Scientists confirm that a space rock hit the moon during lunar eclipse


The impact flash of a meteoroid on the eclipsed moon in early 2019, seen as the dot in the upper left corner.
Extend / The impact flash of a meteoroid on the eclipsed moon in early 2019, seen as the dot in the upper left corner.

J. M. Madiedo / MIDAS

On January 19, 2019, a lunar eclipse dazzled observers throughout the Americas (and a small part of Africa and Europe). After the event, some had watched reported seeing a very brief flash.

Two days later, when the buzz began to form over the eclipse, Oxford University astronomer Chris Lintott tweeted, "If you have images of the lunar eclipse at 4.41 GMT, check your image carefully … There may have been an impact during the eclipse!" In brief, high quality static images of impact began to emerge. Later, some videos worked too.

Now, four Spanish scientists have published a detailed analysis of the impact Monthly Notices from the Royal Astronomical Society which estimates the size of the object, its origin and the impact it left on the lunar surface. They based their estimates on observations made by five f / 10 Schmidt-Cassegrain telescopes in Seville, Spain. Clear weather provided the telescope with an uninterrupted view of the eclipse during the entire event.

"This is the first impact flash recorded unequivocally on the Moon during a lunar eclipse and discussed in the scientific literature," the authors wrote.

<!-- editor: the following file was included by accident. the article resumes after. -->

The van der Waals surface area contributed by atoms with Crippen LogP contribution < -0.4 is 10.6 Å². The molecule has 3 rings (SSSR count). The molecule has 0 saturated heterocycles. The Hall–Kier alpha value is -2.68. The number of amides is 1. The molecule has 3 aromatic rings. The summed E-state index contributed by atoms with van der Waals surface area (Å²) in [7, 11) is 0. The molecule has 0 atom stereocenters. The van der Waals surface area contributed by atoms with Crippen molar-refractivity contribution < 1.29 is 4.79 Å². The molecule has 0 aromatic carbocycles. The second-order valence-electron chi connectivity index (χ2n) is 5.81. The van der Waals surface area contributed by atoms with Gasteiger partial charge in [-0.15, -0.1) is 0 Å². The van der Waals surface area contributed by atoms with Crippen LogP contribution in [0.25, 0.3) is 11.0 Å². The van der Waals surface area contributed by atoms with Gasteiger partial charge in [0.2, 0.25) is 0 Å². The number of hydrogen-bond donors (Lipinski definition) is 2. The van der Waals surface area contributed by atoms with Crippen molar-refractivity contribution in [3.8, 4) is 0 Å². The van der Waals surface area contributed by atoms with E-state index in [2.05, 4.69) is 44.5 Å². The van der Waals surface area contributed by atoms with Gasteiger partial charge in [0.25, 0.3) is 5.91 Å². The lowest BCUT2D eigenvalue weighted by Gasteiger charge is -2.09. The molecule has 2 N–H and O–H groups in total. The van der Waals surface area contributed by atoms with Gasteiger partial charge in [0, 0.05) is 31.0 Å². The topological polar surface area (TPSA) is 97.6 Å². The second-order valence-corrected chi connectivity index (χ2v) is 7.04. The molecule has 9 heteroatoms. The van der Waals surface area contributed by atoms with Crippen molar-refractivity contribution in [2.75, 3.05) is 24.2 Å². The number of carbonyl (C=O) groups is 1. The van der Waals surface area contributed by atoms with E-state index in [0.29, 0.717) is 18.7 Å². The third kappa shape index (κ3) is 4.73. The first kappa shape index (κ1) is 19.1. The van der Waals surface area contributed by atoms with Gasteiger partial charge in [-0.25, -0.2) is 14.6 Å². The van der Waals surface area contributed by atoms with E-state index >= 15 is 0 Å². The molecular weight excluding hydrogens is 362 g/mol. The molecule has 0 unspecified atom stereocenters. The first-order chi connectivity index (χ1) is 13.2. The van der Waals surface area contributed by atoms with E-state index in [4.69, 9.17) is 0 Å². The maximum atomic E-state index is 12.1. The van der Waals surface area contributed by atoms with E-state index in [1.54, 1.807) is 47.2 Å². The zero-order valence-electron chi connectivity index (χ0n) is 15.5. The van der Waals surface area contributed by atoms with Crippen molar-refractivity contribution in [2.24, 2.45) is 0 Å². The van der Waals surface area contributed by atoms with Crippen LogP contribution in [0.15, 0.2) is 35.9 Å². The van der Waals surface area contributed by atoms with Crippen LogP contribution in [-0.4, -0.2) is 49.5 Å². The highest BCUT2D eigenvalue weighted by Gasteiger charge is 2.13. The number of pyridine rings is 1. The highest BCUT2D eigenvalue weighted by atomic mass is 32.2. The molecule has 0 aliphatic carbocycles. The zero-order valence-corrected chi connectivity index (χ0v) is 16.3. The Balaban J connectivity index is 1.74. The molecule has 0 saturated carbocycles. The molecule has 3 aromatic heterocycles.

The night of the lunar eclipse in early 2019 did not coincide with any major meteor shower on Earth, and based on its analysis, Spanish scientists said they were 99% certain that the impact was associated with a random or "sporadic" . the kind of meteors people on Earth see in the night sky when there are no active meteor showers.

The meteor attack created only a brief flash, lasting only 0.28 seconds, and reached a peak magnitude of 4.2, about the same brightness as Jupiter's moon Ganymede from Earth. Based on various measurements and inferences, scientists estimated that the impactor had a mass of 45 kg and left a crater with a diameter of 10 to 15 meters on the Moon. This should be observable with a spacecraft such as NASA's Lunar Reconnaissance Orbiter , which circulates the Moon since 2009.

Astronomers, of course, have observed many impacts on the Moon throughout their history – indeed, these Spanish scientists are part of the Moon Impact Analysis and Detection System, or MIDAS, designed to do just that kind of observation.

These impacts can be reasonably clear because the Moon does not have an atmosphere, so some attacks hit the lunar surface at a speed of 30 km / s, releasing a flash of light and heat that can be seen from Earth. (The impact of the lunar eclipse of 2019 was estimated at a speed of 17 km / s).

Before NASA sends humans to the Moon, perhaps permanently to a surface station, it is a good idea to have a better understanding of how the meteoroid collision is common on the surface. In fact, NASA concluded in 2016 that the meteoroid impact rate was higher than scientists originally believed.


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